Compassion Fatigue Related to Oncology Nursing

Compassion Fatigue Related to Oncology Nursing Research Paper example
Masters
Research Paper
Nursing
Pages 13 (3263 words)
Download 0
There is a new term in the nursing profession that i.e. compassion fatigue. The term has been used to describe emotional changes experienced by the nurses during the discharge of their duties. …

Introduction

The state of the patients affects the nurses directly by making them have mood swings. This happens due to the fact that the nurses tend to empathize humanly with the patients and lose focus on mainstreaming and creating a barrier not to affect their emotions. This condition that arises due to care given to the patients is referred to as compassion fatigue. There are other conditions that arises due to provision of care like burnout, these can be successfully be distinguished from compassion fatigue. The entire nursing profession is faced with rapid exponential increase in case of compassion fatigue due to increased number of population that demands health care and the limited number of the nurses to provide the care. This paper analyzes compassion fatigue and other related concepts.
Oncology is the study of the causes, development and the occurrence of cancers coupled with treatments and mitigation of the cancerous cells. Cancer is one of the most devastating medical conditions in the contemporary world and the prevalence and incidence of cancer has been on the rife for the last couple of years (Bissett 56). In 1995, another person Figley proposed another definition of what compassion fatigue implies, he advanced that the definition of compassion fatigue is ‘the cost of caring’ (FIgley 154). ...
Download paper
Not exactly what you need?

Related papers

Combating Compassion Fatigue
Cognitive symptoms entail apathy, disorientation, preoccupation with trauma, minimization, rigidity, and lowered concentration. Emotional symptoms include anxiety, anger, fear, sadness, depleted, blunted, enhanced affect, shock, depression, helplessness, numbness, guilt, and powerlessness (Portnoy, 2011). The individual may experience troubling dreams similar to those of the patient. The…
Compassion Fatigue Essay
Although compassionate care giving stands out as an accepted social responsibility of the nurses, the practice defies professional ethics and requirements for health workers. This essay explores compassion fatigue form a processional and ethical perspective. Concepts and Symptoms Nurses and other caregivers often find themselves in a dilemma concerning the care they need to give to patients and…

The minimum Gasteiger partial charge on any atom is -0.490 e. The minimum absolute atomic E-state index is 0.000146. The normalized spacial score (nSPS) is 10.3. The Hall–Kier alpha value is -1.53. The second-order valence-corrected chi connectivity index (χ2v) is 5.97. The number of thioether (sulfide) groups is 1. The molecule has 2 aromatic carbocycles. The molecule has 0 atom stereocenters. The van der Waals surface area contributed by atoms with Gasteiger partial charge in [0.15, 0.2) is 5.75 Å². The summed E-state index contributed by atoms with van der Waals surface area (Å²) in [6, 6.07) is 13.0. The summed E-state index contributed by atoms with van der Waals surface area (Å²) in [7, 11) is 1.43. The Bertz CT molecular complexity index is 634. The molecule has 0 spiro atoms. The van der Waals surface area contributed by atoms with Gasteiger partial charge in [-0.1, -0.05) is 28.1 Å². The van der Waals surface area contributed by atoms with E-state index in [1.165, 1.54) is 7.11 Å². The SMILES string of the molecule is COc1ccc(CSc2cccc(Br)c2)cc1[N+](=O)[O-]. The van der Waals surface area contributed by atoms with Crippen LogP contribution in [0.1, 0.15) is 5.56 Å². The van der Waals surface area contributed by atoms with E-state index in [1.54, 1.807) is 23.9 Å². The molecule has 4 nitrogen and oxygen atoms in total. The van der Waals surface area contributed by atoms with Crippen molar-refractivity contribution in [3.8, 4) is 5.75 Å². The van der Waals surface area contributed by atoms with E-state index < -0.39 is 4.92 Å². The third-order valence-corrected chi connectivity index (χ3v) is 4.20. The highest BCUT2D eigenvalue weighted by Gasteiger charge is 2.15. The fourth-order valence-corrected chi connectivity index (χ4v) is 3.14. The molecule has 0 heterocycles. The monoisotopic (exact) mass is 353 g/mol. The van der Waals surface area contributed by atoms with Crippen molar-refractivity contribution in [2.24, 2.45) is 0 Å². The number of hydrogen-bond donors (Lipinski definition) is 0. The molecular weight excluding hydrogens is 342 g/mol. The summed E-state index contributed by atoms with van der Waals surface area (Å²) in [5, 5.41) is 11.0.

Combating compassion fatigue
This eventually takes compassion and attention away from victims to the caregiver himself. Essentially, fatigue sets in for the provision of care; thereby jeopardizing the need to give compassion to victims. The cause of depression in caregivers that results in compassion fatigue could best be associated with excessive work that is deprived of rest (Ellard, Barlow and Mian, 2005). Anger Quick…
Combating Compassion Fatigue
Burnout is one of the major concepts of compassion fatigue. The signs of burnout, according to Espeland (2006), includes that the nurses are always exhausted, they are cynical and feel detached, and they feel that they are ineffective. They also exhibit signs that include anger, depression, paralysis, feeling stuck, irritability, cynicism, bitterness and negativity towards others, the self, and…
Combating Compassion Fatigue
Work related signs of compassion fatigue include frequent absenteeism from work, reduced empathy towards the patients and avoidance in dealing with certain patients. Serious signs of compassion fatigue include feelings of hopelessness, low self-esteem, gastrointestinal complaints, and hypertension (Miller, 2012). Physical exhaustion that is also referred as burnout is an initial sign of compassion…
Combating Compassion Fatigue
Adopting the definition by C. Figley, Sabo (2011) defines compassion fatigue as “natural consequent behaviors and emotions resulting from knowing about a traumatizing event experienced by a significant other – the stress resulting from helping, or wanting to help, a traumatized or suffering person.” The suffering and trauma experienced by the patient would trigger a response on varied levels…
report on oncology nursing career
Oncology Nursing Oncology nursing involves the task of conducting research on cancer, taking care of cancer patients directly and performing administrative functions to treat cancer incidents. Thus, an oncology nurse is responsible for providing care and supervising cancer patients whom are chronically or critically ill (Williamson, 2008). Furthermore, an oncology nurse is expected to monitor the…